The Dwindling Defense of Capitalism


“By pursuing his own interest, he frequently promotes that of the society more effectually than when he really intends to promote it.” – Adam Smith

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Capitalism took a beating in the 2016 presidential election. Between the surprising number of Democrats openly adopting the term socialists, and the depressing number of Republicans supporting the anti-free market ideas of Trump, it is unclear how many people even understand the underlying principles of capitalism.

It seems many on the left erroneously conflate capitalism with support for big business, and oppose capitalism for that reason. And, unfortunately, because partisan politics is often defined by simply opposing the other side, the natural reaction for many on the right has been to reflexively support big business. I used to do that, and it’s a tough habit to break. Add to that the populist economics of Trump, and the true defenders of capitalism appear to be few and far between.

Capitalism is not about supporting big businesses; it is not about supporting small businesses; it is not about supporting the owners, managers, workers, or unemployed over other groups. Capitalism is about allowing the free market to balance the needs, wants, and desires of billions of people all around the world. There are over 320 million people in America alone. Despite the President’s best intentions, one man alone cannot possibly know the right allocation of resources for all of us. Neither can the 435 members of Congress. Nor can the nearly three million members of the federal bureaucracy. They don’t know you. They don’t know what you need or what you want, or how much it is worth to you. Only you do. So why should a bureaucrat decide the value of any item? Don’t give that power away to the ignorant.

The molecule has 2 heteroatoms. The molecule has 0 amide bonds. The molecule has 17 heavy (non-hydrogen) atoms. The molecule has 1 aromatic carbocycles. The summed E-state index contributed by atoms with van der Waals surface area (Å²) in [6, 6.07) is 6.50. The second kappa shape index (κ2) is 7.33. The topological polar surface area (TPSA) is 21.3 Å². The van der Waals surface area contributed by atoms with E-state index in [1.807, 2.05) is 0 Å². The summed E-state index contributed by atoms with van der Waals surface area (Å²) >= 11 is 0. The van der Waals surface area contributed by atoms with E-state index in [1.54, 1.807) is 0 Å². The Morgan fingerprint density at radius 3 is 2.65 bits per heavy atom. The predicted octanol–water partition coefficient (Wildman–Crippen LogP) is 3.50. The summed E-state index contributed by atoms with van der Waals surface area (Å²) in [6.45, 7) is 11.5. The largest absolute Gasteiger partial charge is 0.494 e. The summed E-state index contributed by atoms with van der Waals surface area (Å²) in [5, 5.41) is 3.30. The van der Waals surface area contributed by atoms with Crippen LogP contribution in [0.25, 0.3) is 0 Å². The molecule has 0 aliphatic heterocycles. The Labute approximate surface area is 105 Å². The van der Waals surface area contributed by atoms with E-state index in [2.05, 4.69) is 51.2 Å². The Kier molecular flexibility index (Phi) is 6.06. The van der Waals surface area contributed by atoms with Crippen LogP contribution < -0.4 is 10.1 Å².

But the free market is much more than a simple recognition of complexity and diffusion of economic power. Capitalism harnesses the negatives of human nature for the benefit of society. As Gordon Gekko famously said in the movie Wall Street, “greed is good.” Under a free market, for anyone to become wealthy they must provide their fellow man with wanted services at a higher quality and/or lower price than their competitors. You may disagree with what people want, but you have less information than the president, and as mentioned above, not even he can properly allocate resources for hundreds of millions of people.

Now, this is not to say there is no role for the government in capitalism. The free market is dependent upon fair competition, and it is the government’s responsibility to ensure that fair competition exists. The government should prevent monopolies and other anti-competitive systems. But its role is to enforce the rules of the game, not to pick sides. There will always be temporary winners and losers, but in a free market, society as a whole continually advances.

That so many Americans have forgotten that is to the detriment of us all.